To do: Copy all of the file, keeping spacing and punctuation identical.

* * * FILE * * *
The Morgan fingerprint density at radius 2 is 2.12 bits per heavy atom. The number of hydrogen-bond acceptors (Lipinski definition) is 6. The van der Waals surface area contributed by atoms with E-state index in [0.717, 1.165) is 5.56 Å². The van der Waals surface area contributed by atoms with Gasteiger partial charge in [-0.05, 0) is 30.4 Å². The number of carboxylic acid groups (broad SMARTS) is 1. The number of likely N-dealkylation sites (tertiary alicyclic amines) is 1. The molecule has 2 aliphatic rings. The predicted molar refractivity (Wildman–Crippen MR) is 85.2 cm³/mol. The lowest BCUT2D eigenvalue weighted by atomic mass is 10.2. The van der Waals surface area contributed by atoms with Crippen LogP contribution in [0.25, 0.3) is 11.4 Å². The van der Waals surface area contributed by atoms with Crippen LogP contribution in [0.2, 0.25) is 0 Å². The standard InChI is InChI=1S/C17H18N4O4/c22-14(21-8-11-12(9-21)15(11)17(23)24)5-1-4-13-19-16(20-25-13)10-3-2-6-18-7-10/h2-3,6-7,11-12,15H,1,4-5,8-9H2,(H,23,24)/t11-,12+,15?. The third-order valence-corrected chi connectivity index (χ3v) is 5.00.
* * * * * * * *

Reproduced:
The Morgan fingerprint density at radius 2 is 2.12 bits per heavy atom. The number of hydrogen-bond acceptors (Lipinski definition) is 6. The van der Waals surface area contributed by atoms with E-state index in [0.717, 1.165) is 5.56 Å². The van der Waals surface area contributed by atoms with Gasteiger partial charge in [-0.05, 0) is 30.4 Å². The number of carboxylic acid groups (broad SMARTS) is 1. The number of likely N-dealkylation sites (tertiary alicyclic amines) is 1. The molecule has 2 aliphatic rings. The predicted molar refractivity (Wildman–Crippen MR) is 85.2 cm³/mol. The lowest BCUT2D eigenvalue weighted by atomic mass is 10.2. The van der Waals surface area contributed by atoms with Crippen LogP contribution in [0.25, 0.3) is 11.4 Å². The van der Waals surface area contributed by atoms with Crippen LogP contribution in [0.2, 0.25) is 0 Å². The standard InChI is InChI=1S/C17H18N4O4/c22-14(21-8-11-12(9-21)15(11)17(23)24)5-1-4-13-19-16(20-25-13)10-3-2-6-18-7-10/h2-3,6-7,11-12,15H,1,4-5,8-9H2,(H,23,24)/t11-,12+,15?. The third-order valence-corrected chi connectivity index (χ3v) is 5.00.